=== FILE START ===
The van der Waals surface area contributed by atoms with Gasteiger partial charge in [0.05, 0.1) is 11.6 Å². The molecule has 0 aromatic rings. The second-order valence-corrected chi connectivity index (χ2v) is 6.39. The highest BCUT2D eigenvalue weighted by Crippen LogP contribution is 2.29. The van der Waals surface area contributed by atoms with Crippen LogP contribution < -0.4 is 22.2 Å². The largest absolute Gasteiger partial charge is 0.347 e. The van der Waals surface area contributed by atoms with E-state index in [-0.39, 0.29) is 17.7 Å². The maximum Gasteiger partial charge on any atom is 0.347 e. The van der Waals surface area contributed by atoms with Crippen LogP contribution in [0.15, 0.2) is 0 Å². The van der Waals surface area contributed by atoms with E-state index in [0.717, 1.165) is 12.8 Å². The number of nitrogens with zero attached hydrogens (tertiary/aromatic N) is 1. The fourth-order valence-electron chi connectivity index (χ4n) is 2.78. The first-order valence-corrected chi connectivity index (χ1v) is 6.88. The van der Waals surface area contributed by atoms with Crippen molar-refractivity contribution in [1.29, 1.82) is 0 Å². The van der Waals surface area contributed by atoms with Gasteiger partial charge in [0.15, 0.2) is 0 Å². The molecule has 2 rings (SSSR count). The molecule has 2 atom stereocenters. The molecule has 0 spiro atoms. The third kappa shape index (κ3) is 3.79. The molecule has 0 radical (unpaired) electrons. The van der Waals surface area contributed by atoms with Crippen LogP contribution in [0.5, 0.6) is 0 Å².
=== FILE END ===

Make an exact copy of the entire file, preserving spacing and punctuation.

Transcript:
The van der Waals surface area contributed by atoms with Gasteiger partial charge in [0.05, 0.1) is 11.6 Å². The molecule has 0 aromatic rings. The second-order valence-corrected chi connectivity index (χ2v) is 6.39. The highest BCUT2D eigenvalue weighted by Crippen LogP contribution is 2.29. The van der Waals surface area contributed by atoms with Crippen LogP contribution < -0.4 is 22.2 Å². The largest absolute Gasteiger partial charge is 0.347 e. The van der Waals surface area contributed by atoms with E-state index in [-0.39, 0.29) is 17.7 Å². The maximum Gasteiger partial charge on any atom is 0.347 e. The van der Waals surface area contributed by atoms with Crippen LogP contribution in [0.15, 0.2) is 0 Å². The van der Waals surface area contributed by atoms with E-state index in [0.717, 1.165) is 12.8 Å². The number of nitrogens with zero attached hydrogens (tertiary/aromatic N) is 1. The fourth-order valence-electron chi connectivity index (χ4n) is 2.78. The first-order valence-corrected chi connectivity index (χ1v) is 6.88. The van der Waals surface area contributed by atoms with Crippen molar-refractivity contribution in [1.29, 1.82) is 0 Å². The van der Waals surface area contributed by atoms with Gasteiger partial charge in [0.15, 0.2) is 0 Å². The molecule has 2 rings (SSSR count). The molecule has 2 atom stereocenters. The molecule has 0 spiro atoms. The third kappa shape index (κ3) is 3.79. The molecule has 0 radical (unpaired) electrons. The van der Waals surface area contributed by atoms with Crippen LogP contribution in [0.5, 0.6) is 0 Å².